I am starting to get the feeling that Richard Matheson's novels and short stories don't make very good movies most of the time. The material either gets overly extended or feels too restrained, with few cinematic storytellers being able to distinguish a difference between the two. Matheson adapted his own material for "The Legend of Hell House", which should be an indicator that the film is better than most adaptations just for that, although I'm not too sure. Apparently it's faithful to the novel (titled "Hell House") in the sense that it is - if you share a similar viewpoint to mine - uneven, mostly unimpressive, and massively disappointing. Sadly, it just can't hold a candle to the other classics of its kind on a dark, stormy night.
However, it's not an excess of comparisons that makes the film as mediocre as it is. It's the fact that it's just boring and unimaginatively staged for all its visual panache. It's about a group of people - Lionel Barrett (Clive Revill), his wife Ann (Gayle Hunnicut), and the duel psychic mediums Florence Tanner (Pamela Franklin) and Ben Fischer (Roddy McDowell - who go to investigate the Belasco House; supposedly the Mount Everest of haunted houses. Fischer is a survivor of a previous investigation, as no one else has made it out alive prior to him, and is convinced that the estate itself is very much alive and will swallow them whole in both body and soul, one by one, piece by piece.
Barrett, a skeptic by nature, does not at first believe that Fischer's encounters were of a paranormal variety. With him he brings a machine that he has created which will drive out the bad spirits, if there are any. And believe me, there most certainly are; and they subject each of the houseguests to physical and psychological tortures that range from the erotic to the surreal to the animalistic (there's a mean black cat that attacks Florence and in turn gets thrown around the bedroom a few times; it's quite the sight to see). It seems that Fischer was right; and now history will repeat itself. They'll have to keep onto their limbs and heads in order to successfully survive this hellish night.
While I'm normally a sucker for these kinds of movies, "The Legend of Hell House" probably lost me after the thirty minute mark. Never mind that I didn't really care about its characters too much; its style just gets really repetitive really fast. Its intentions don't extend much further than throwing weird scene after weird scene at the audience; such a thing that admittedly gets the desired reaction but lacks a proper identity. Sometimes, decent but disappointing horror films such as this are the worst kind in the sense that some scenes are so good, but on a whole you find yourself drifting off from the world that the movie is trying so hard to create. I look at this movie and just don't see enough ambition to fill an hour and thirty five minutes.
I was a fan of the look of the film. It's a pretty nice-looking production that makes great - and I mean great - use of colorful lighting as well as distorting camera angles/effects. Sometimes, it's very psychologically demeaning and almost kind of creepy. But then it goes back to being slow, poorly-paced drivel; and you begin to forget why you're still in this house with these uninteresting people. You're better off watching something like "House on Haunted Hill" or "The Haunting", because both of them are at least directed with a sense of ambition, a concept that John Hough can't quite grasp. He's got everything assembled and there, as proven by the images that he puts on screen, but just doesn't know how to make anything genuinely interesting or tense with them. Horror movies are more than just pretty visuals. "The Legend of Hell House" almost succeeds in tricking us into thinking that it understands this, but alas, not quite.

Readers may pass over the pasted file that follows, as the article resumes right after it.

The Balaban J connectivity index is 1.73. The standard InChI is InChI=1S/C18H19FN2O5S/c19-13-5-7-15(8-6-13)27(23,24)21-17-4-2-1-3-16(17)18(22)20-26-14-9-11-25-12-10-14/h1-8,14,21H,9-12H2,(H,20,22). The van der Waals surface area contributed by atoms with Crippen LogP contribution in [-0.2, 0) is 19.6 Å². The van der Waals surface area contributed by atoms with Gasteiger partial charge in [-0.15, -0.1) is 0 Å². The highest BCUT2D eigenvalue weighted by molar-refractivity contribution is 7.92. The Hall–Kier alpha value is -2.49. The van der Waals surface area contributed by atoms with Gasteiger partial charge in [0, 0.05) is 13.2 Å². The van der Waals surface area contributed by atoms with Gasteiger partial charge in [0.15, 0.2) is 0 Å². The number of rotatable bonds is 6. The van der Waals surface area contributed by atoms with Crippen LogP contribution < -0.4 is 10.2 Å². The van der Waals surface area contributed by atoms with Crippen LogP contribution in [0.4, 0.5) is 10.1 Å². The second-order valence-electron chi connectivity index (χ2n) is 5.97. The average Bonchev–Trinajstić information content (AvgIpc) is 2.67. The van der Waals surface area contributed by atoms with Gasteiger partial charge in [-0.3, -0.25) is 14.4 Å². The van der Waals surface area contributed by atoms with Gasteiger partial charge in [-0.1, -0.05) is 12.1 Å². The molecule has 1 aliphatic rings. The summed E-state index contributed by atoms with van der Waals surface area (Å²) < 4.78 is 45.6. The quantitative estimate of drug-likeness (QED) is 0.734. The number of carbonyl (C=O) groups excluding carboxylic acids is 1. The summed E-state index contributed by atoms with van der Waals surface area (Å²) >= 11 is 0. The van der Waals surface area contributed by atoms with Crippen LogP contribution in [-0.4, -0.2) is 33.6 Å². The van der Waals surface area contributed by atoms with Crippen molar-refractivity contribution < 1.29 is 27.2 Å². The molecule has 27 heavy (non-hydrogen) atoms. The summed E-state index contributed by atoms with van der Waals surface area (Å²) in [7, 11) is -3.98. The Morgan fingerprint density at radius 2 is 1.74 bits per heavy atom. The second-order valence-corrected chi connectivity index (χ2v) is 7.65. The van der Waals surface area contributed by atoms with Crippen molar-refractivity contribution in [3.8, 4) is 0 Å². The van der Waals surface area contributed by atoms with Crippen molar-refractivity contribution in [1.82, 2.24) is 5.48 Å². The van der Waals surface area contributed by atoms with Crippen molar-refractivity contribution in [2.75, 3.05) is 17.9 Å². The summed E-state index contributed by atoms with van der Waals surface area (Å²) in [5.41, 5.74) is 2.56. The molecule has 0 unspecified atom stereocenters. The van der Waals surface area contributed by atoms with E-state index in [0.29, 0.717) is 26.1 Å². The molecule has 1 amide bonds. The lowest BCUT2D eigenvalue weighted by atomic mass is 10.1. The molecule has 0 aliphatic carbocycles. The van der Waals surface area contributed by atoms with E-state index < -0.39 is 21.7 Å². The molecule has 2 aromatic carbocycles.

LEGEND OF HELL HOUSE is a genuinely-terrifying entry into the `haunted house' genre, based on the book "Hell House" by Richard Matheson. The shocks and surprises are brilliantly-executed and just as harrowing for the audience as they are for the on-screen victims. Barrett (Clive Revill) leads an expedition into the infamous `Hell House', the mission being to complete a total spiritual cleansing of the area. He's joined by his wife Ann (Gayle Hunnicutt), young and idealistic … more
It's very likely that the only kind of reviews I'll ever post here are movie reviews. I'm very passionate about film; and at this point, it pretty much controls my life. Film gives us a purpose; … more
Consider the Source
Use Trust Points to see how much you can rely on this review.
Four people enter the Belasco Mansion, the so-called "Everest of haunted houses," hired by a dying millionaire to investigate the possibility of life after death. Physicist Clive Revill leads the quartet, which includes his wife Gayle Hunnicut and two mediums. Pamela Franklin, young and impulsive, immediately makes contact with what she perceives as a tortured spirit, while Roddy McDowall, the only survivor from the previous investigation 20 years ago, closes himself off completely, deathly afraid of the malevolent forces that crushed his former comrades in body and spirit. Science fiction and horror legend Richard Matheson, responsible for penning such horror classics asThe Devil Rides Outand Roger Corman'sThe Pit and the Pendulum, brings a literate sensibility and a refreshing seriousness to the haunted-house genre with this adaptation of his novelHell House. Director John Hough follows Matheson's lead with a moody but sober approach, balancing the physical threats of objects lethally leaping to life with the slow, subtle possession of the characters by a truly evil spirit. Parts of the script feel like so much scientific mumbo jumbo, with characters discussing the finer points of supernatural manifestation and ectoplasmic activity, but Hough's deliberate direction gives it the necessary solemnity to take it all seriously.--Sean Axmaker